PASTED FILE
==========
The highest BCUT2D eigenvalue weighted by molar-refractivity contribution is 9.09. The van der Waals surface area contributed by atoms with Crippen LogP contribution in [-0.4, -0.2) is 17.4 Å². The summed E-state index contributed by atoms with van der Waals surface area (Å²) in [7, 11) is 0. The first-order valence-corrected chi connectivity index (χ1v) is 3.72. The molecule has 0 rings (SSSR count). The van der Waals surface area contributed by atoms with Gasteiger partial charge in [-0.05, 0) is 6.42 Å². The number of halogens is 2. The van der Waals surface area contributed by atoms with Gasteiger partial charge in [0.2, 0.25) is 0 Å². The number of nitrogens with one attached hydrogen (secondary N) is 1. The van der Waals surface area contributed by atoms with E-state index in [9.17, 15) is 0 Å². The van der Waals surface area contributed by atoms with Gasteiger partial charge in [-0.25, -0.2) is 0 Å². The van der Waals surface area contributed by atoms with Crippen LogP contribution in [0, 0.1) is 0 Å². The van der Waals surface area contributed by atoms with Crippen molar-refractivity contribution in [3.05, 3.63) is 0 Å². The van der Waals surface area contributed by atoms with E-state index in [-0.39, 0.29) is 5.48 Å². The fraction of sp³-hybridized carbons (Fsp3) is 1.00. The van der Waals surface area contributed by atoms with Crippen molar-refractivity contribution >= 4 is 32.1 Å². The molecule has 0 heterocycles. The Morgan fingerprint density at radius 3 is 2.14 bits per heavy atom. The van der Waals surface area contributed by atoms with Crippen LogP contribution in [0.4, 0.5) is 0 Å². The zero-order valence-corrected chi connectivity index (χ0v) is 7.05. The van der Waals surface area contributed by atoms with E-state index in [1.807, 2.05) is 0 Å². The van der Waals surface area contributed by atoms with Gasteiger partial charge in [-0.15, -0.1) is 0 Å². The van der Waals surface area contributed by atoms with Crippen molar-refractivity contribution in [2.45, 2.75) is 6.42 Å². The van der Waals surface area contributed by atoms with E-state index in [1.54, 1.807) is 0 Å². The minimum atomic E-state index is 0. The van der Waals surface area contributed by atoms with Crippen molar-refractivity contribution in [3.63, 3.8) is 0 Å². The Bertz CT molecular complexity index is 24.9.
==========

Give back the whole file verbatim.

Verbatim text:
The highest BCUT2D eigenvalue weighted by molar-refractivity contribution is 9.09. The van der Waals surface area contributed by atoms with Crippen LogP contribution in [-0.4, -0.2) is 17.4 Å². The summed E-state index contributed by atoms with van der Waals surface area (Å²) in [7, 11) is 0. The first-order valence-corrected chi connectivity index (χ1v) is 3.72. The molecule has 0 rings (SSSR count). The van der Waals surface area contributed by atoms with Gasteiger partial charge in [-0.05, 0) is 6.42 Å². The number of halogens is 2. The van der Waals surface area contributed by atoms with Gasteiger partial charge in [0.2, 0.25) is 0 Å². The number of nitrogens with one attached hydrogen (secondary N) is 1. The van der Waals surface area contributed by atoms with E-state index in [9.17, 15) is 0 Å². The van der Waals surface area contributed by atoms with Gasteiger partial charge in [-0.25, -0.2) is 0 Å². The van der Waals surface area contributed by atoms with Crippen LogP contribution in [0, 0.1) is 0 Å². The van der Waals surface area contributed by atoms with Crippen molar-refractivity contribution in [3.05, 3.63) is 0 Å². The van der Waals surface area contributed by atoms with E-state index in [-0.39, 0.29) is 5.48 Å². The fraction of sp³-hybridized carbons (Fsp3) is 1.00. The van der Waals surface area contributed by atoms with Crippen molar-refractivity contribution >= 4 is 32.1 Å². The molecule has 0 heterocycles. The Morgan fingerprint density at radius 3 is 2.14 bits per heavy atom. The van der Waals surface area contributed by atoms with Crippen LogP contribution in [0.4, 0.5) is 0 Å². The zero-order valence-corrected chi connectivity index (χ0v) is 7.05. The van der Waals surface area contributed by atoms with E-state index in [1.807, 2.05) is 0 Å². The van der Waals surface area contributed by atoms with Gasteiger partial charge in [-0.15, -0.1) is 0 Å². The van der Waals surface area contributed by atoms with Crippen molar-refractivity contribution in [2.45, 2.75) is 6.42 Å². The van der Waals surface area contributed by atoms with E-state index in [1.54, 1.807) is 0 Å². The minimum atomic E-state index is 0. The van der Waals surface area contributed by atoms with Crippen molar-refractivity contribution in [3.63, 3.8) is 0 Å². The Bertz CT molecular complexity index is 24.9.